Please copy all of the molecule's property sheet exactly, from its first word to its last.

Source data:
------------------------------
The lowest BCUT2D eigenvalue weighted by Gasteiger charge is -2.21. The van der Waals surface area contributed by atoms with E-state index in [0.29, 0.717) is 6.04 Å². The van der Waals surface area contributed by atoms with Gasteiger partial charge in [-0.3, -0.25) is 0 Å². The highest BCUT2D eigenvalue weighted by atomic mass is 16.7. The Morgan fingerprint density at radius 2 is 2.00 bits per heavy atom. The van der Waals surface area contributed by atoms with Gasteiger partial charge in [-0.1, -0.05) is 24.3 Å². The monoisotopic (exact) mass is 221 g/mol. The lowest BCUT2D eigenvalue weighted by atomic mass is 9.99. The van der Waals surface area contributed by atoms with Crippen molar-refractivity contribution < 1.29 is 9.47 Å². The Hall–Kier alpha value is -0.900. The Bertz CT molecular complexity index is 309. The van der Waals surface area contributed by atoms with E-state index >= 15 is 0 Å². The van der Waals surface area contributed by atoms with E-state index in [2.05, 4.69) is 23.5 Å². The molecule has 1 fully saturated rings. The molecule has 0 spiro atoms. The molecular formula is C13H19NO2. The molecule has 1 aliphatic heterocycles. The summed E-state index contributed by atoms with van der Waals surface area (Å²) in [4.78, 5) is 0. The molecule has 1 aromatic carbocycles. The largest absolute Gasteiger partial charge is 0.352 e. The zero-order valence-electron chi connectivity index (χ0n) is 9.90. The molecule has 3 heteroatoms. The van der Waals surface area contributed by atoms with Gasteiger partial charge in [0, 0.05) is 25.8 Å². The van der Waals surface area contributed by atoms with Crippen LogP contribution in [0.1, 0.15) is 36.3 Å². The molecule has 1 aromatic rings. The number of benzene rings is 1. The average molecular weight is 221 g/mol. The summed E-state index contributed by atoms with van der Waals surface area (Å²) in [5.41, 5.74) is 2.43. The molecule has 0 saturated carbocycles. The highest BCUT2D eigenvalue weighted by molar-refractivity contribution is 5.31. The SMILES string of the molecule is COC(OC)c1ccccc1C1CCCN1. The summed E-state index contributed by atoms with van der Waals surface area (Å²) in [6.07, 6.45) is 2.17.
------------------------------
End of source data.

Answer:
The lowest BCUT2D eigenvalue weighted by Gasteiger charge is -2.21. The van der Waals surface area contributed by atoms with E-state index in [0.29, 0.717) is 6.04 Å². The van der Waals surface area contributed by atoms with Gasteiger partial charge in [-0.3, -0.25) is 0 Å². The highest BCUT2D eigenvalue weighted by atomic mass is 16.7. The Morgan fingerprint density at radius 2 is 2.00 bits per heavy atom. The van der Waals surface area contributed by atoms with Gasteiger partial charge in [-0.1, -0.05) is 24.3 Å². The monoisotopic (exact) mass is 221 g/mol. The lowest BCUT2D eigenvalue weighted by atomic mass is 9.99. The van der Waals surface area contributed by atoms with Crippen molar-refractivity contribution < 1.29 is 9.47 Å². The Hall–Kier alpha value is -0.900. The Bertz CT molecular complexity index is 309. The van der Waals surface area contributed by atoms with E-state index >= 15 is 0 Å². The van der Waals surface area contributed by atoms with E-state index in [2.05, 4.69) is 23.5 Å². The molecule has 1 fully saturated rings. The molecule has 0 spiro atoms. The molecular formula is C13H19NO2. The molecule has 1 aliphatic heterocycles. The summed E-state index contributed by atoms with van der Waals surface area (Å²) in [4.78, 5) is 0. The molecule has 1 aromatic carbocycles. The largest absolute Gasteiger partial charge is 0.352 e. The zero-order valence-electron chi connectivity index (χ0n) is 9.90. The molecule has 3 heteroatoms. The van der Waals surface area contributed by atoms with Gasteiger partial charge in [0, 0.05) is 25.8 Å². The van der Waals surface area contributed by atoms with Crippen LogP contribution in [0.1, 0.15) is 36.3 Å². The molecule has 1 aromatic rings. The number of benzene rings is 1. The average molecular weight is 221 g/mol. The summed E-state index contributed by atoms with van der Waals surface area (Å²) in [5.41, 5.74) is 2.43. The molecule has 0 saturated carbocycles. The highest BCUT2D eigenvalue weighted by molar-refractivity contribution is 5.31. The SMILES string of the molecule is COC(OC)c1ccccc1C1CCCN1. The summed E-state index contributed by atoms with van der Waals surface area (Å²) in [6.07, 6.45) is 2.17.